There are a whole range of problems that we want to face, and usually care is taken not examine them in their entirety. We often limit ourselves to questions that are close at hand because they are the ones that affect us most (repression, prison, etc.).
But it is precisely our capacity to examine the problem that we want to face that leads to the best way to create conditions for affinity. This can obviously never be absolute or total (except in very rare cases), but can be sufficient to create relations disposed to acting.
If we restrict our intervention to the most obvious and superficial aspects of what we consider the essential problems to be, we will never be able to discover the affinity we desire. We will constantly be wandering around at the mercy of sudden, unsuspected contradictions that could upset any project of intervention in reality. I insist on pointing out that affinity should not be confused with sentiment. We can recognize affinity with comrades that we do not particularly like and on the other hand like comrades with whom we do not have any affinity.
Among other things, it is important not to let oneself be hindered in one’s action by false problems such as a presumed differentiation between feelings and political motivations. From what has been said above it might seem that feelings should be kept separate from political analysis, so we could, for example, love someone and not share their ideas at all and vice versa. That is roughly possible, no matter how lacerating it might be. The personal aspect (or that of feelings if you like) must be included in the above concept of going into the range of problems, as instinctively succumbing to our impulses often signifies a lack of reflection and analysis, or not being able to admit to simply being possessed by god.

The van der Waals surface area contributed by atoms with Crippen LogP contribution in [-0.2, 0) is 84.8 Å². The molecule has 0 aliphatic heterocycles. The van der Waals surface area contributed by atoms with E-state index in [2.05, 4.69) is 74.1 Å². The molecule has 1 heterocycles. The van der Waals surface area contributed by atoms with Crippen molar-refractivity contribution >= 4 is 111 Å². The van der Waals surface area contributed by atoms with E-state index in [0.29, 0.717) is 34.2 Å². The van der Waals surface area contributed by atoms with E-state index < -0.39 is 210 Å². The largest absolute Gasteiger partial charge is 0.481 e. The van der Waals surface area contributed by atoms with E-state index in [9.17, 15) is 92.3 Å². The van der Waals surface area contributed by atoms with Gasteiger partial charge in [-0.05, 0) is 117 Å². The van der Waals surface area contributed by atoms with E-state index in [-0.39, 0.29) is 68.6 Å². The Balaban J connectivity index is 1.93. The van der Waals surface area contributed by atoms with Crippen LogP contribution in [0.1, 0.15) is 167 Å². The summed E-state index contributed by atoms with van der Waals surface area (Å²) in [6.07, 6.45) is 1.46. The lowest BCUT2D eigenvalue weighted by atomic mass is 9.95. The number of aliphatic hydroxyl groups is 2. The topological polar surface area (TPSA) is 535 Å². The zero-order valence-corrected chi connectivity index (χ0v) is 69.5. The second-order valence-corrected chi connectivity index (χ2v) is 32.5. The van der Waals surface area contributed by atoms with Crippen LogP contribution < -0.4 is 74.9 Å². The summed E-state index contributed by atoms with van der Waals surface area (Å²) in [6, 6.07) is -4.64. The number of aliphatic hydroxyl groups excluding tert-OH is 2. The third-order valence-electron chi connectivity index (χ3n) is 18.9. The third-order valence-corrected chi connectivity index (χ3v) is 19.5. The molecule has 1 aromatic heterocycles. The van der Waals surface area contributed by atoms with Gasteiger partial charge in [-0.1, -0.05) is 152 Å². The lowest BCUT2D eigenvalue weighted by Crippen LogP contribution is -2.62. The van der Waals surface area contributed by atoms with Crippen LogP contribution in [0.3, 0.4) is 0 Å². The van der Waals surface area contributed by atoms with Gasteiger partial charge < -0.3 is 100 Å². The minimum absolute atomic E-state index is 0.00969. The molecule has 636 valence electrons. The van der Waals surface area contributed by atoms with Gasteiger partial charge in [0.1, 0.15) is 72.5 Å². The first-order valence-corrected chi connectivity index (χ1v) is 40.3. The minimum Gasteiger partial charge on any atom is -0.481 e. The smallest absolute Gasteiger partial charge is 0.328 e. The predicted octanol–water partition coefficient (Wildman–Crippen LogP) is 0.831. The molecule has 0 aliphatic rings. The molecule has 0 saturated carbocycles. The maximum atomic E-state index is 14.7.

From what we have said there now starts to emerge, even nebulously, a first approximation of our way of considering the anarchist group: a number of comrades linked by a common affinity.
The more the project that these comrades build together is gone into, the greater their affinity will be. It follows that real organization, the effective (and not fictitious) capacity to act together, i.e. to find each other, make analyzes and pass to action, is in relation to the affinity reached and has nothing to do with more or less camouflaged monograms, programs, platforms, flags or parties.
The affinity group is therefore a specific organization that comes together around common affinities. These cannot be identical for all, but different comrades will have infinite affinity structures, all the more varied the wider the effort of analytical quest reached.
It follows that all these comrades will also tend towards quantitative growth, which is however limited and not the main aim of the activity. Numerical development is indispensable for action and it is also a test of the breadth of the analyzes that one is developing and its capacity to gradually discover affinity with a greater number of comrades.
It follows that the organism thus born will end up giving itself means of intervention in common. First, an instrument of debate necessary for analysis that is capable, as far as possible, of supplying indications on a wide range of problems and, at the same time, of constituting a point of reference for the verification—at a personal or collective level—of the affinities or divergencies that arise.
Lastly it should be said that although the element that holds a group of this kind together is undoubtedly affinity, its propulsive aspect is action. To limit oneself to the first element and leave the other in second place would result in relationships withering in Byzantian perfectionism.
From : TheAnarchistLibrary.org